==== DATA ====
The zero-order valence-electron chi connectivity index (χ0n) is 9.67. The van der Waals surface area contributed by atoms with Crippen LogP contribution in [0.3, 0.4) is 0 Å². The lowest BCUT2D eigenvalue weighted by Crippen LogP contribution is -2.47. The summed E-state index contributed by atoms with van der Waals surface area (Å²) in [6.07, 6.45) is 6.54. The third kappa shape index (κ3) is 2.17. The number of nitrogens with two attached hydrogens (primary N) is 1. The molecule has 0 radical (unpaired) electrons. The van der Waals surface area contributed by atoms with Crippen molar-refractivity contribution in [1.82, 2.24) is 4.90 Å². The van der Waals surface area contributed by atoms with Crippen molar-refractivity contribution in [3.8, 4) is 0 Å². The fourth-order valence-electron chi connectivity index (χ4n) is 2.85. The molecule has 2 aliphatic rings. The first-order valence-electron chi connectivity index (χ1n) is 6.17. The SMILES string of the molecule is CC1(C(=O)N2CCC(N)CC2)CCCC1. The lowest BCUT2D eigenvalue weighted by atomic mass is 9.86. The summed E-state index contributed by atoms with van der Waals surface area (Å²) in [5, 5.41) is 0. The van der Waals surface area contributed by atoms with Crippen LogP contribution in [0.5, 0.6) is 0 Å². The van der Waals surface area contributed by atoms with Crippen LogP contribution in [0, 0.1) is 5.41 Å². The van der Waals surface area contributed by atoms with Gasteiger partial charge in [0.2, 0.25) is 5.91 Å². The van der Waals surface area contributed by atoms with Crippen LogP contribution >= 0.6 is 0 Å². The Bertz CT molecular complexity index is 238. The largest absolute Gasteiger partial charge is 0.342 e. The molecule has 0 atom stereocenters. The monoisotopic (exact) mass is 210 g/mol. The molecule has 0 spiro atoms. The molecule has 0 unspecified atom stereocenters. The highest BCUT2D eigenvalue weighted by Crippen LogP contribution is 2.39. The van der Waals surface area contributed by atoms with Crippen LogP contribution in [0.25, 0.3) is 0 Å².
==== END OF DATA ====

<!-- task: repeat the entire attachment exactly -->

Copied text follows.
The zero-order valence-electron chi connectivity index (χ0n) is 9.67. The van der Waals surface area contributed by atoms with Crippen LogP contribution in [0.3, 0.4) is 0 Å². The lowest BCUT2D eigenvalue weighted by Crippen LogP contribution is -2.47. The summed E-state index contributed by atoms with van der Waals surface area (Å²) in [6.07, 6.45) is 6.54. The third kappa shape index (κ3) is 2.17. The number of nitrogens with two attached hydrogens (primary N) is 1. The molecule has 0 radical (unpaired) electrons. The van der Waals surface area contributed by atoms with Crippen molar-refractivity contribution in [1.82, 2.24) is 4.90 Å². The van der Waals surface area contributed by atoms with Crippen molar-refractivity contribution in [3.8, 4) is 0 Å². The fourth-order valence-electron chi connectivity index (χ4n) is 2.85. The molecule has 2 aliphatic rings. The first-order valence-electron chi connectivity index (χ1n) is 6.17. The SMILES string of the molecule is CC1(C(=O)N2CCC(N)CC2)CCCC1. The lowest BCUT2D eigenvalue weighted by atomic mass is 9.86. The summed E-state index contributed by atoms with van der Waals surface area (Å²) in [5, 5.41) is 0. The van der Waals surface area contributed by atoms with Crippen LogP contribution in [0.5, 0.6) is 0 Å². The van der Waals surface area contributed by atoms with Crippen LogP contribution in [0, 0.1) is 5.41 Å². The van der Waals surface area contributed by atoms with Gasteiger partial charge in [0.2, 0.25) is 5.91 Å². The van der Waals surface area contributed by atoms with Crippen LogP contribution >= 0.6 is 0 Å². The Bertz CT molecular complexity index is 238. The largest absolute Gasteiger partial charge is 0.342 e. The molecule has 0 atom stereocenters. The monoisotopic (exact) mass is 210 g/mol. The molecule has 0 spiro atoms. The molecule has 0 unspecified atom stereocenters. The highest BCUT2D eigenvalue weighted by Crippen LogP contribution is 2.39. The van der Waals surface area contributed by atoms with Crippen LogP contribution in [0.25, 0.3) is 0 Å².